A range of issues including higher fuel prices, climate change and fresh water depletion turn to be major challenges to urban growth, according to Dr. R. Seetharaman, Group CEO of Doha Bank, the leading private commercial bank in Qatar. These challenges provide an opportunity to demonstrate that growth can occur at lower rates of environmental degradation, albeit innovations required on a wider canvas to deliver sustainable urban development.
Dr. Seetharaman says that urban equity ensures redistributive mechanisms are put in place for a fair, more efficient use of resources, skills and opportunities. One of the key challenges faced by the world is rapid urbanisation. The United Nations Human Settlements Programme (UN-Habitat), the global agency for human settlements and sustainable urban development, has noted that cities face unprecedented demographic, environmental, economic, social and spatial challenges with six out of every 10 people in the world expected to reside in urban areas by 2030.
“The UN Habitat works on rapid urbanisation with focus on areas such as urban legislation, urban planning and design and urban economy. More than 90 per cent of this growth will take place in Africa, Asia, Latin America and the Caribbean. Considering this growth, urban areas are central to sustainable development efforts. Rapid urban growth is mainly occurring in countries least able to cope with the demand for decent jobs, adequate housing and urban basic services. Close to one billion people, or 33 per cent of the urban population in developing countries, live in slums, in inequitable and often life-threatening conditions. If left unaddressed, these trends may become sources of social and political instability,” he added.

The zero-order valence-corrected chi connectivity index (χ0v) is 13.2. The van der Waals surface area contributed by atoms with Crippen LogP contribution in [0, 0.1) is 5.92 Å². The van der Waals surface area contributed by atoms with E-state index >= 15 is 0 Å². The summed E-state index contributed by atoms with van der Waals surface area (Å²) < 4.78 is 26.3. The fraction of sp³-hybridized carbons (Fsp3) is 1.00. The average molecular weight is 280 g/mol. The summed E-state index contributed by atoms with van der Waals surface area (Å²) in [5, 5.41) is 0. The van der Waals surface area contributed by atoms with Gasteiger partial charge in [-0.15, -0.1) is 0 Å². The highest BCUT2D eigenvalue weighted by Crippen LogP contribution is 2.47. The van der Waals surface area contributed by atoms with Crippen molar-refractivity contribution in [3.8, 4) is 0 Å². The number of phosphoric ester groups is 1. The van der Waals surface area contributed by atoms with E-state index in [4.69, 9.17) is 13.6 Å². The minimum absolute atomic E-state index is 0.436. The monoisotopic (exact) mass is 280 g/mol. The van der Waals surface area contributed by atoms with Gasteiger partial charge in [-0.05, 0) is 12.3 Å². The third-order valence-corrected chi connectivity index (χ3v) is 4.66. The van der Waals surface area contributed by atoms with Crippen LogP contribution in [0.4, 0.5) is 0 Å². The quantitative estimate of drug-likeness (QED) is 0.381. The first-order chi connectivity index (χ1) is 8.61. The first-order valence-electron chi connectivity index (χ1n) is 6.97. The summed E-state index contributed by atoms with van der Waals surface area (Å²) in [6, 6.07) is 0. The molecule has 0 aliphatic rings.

“About 60 per cent of the surroundings required to accommodate the earth’s urban population by 2050 remains to be built. Cities of short distances known as compact cities constitute the world’s most efficient settlement pattern. Compact cities are based on an efficient public transport system and encourage walking and cycling, low energy consumption and reduced pollution,” Dr. Seetharaman said.
“The World Urban Forum (WUF) is organised by UN- Habitat, every 2 years and examines rapid urbanisation and its impact on communities, cities, economies and policies. The seventh session of the World Urban Forum (WUF7) was held in Medellín, Colombia in April 2014 with the theme “Urban Equity in Development-Cities for Life.” According to the concept paper “Urban Equity in Development-Cities for Life” presented in WUF 7, “Equity relates to fairness and in order to be achieved, it requires leveling the playing field politically, socially and economically in the local and global arenas,” he elaborated.
“Bringing urban equity into the center of development means that no one should be penalized for where they live, the way they think or believe, or the way they look. It also means that public goods and basic services should be available to everyone, creating conditions to be distributed according to needs. Urban equity in development implies that the urban space should not contribute to reproduce unequal relations or reinforce existing ones. Urban equity is a useful tool needed to redefine the urban policy agenda at local, national and regional levels to ensure shared prosperity; and a factor to enhance the city’s transformative capacity to bring about collective well-being and fulfillment of all,” Dr. Seetharaman highlighted.
“WUF7 has recognized the need for: an urbanisation model that puts people first and fosters social cohesion, especially among socially marginalized groups such as women, youth and indigenous peoples; comprehensive and participatory planning; national urban policies; gender equality and balanced land development; better urban resilience to climate change and other disasters; and safe and affordable transportation. WUF7 has aimed to further advance the outcomes of the UN Conference on Sustainable Development (Rio+20) as well as set the stage for the post-2015 sustainable development agenda to affirm the importance of well-planned cities and the potential for urbanisation to be a positive force for present and future generations,” he concluded.
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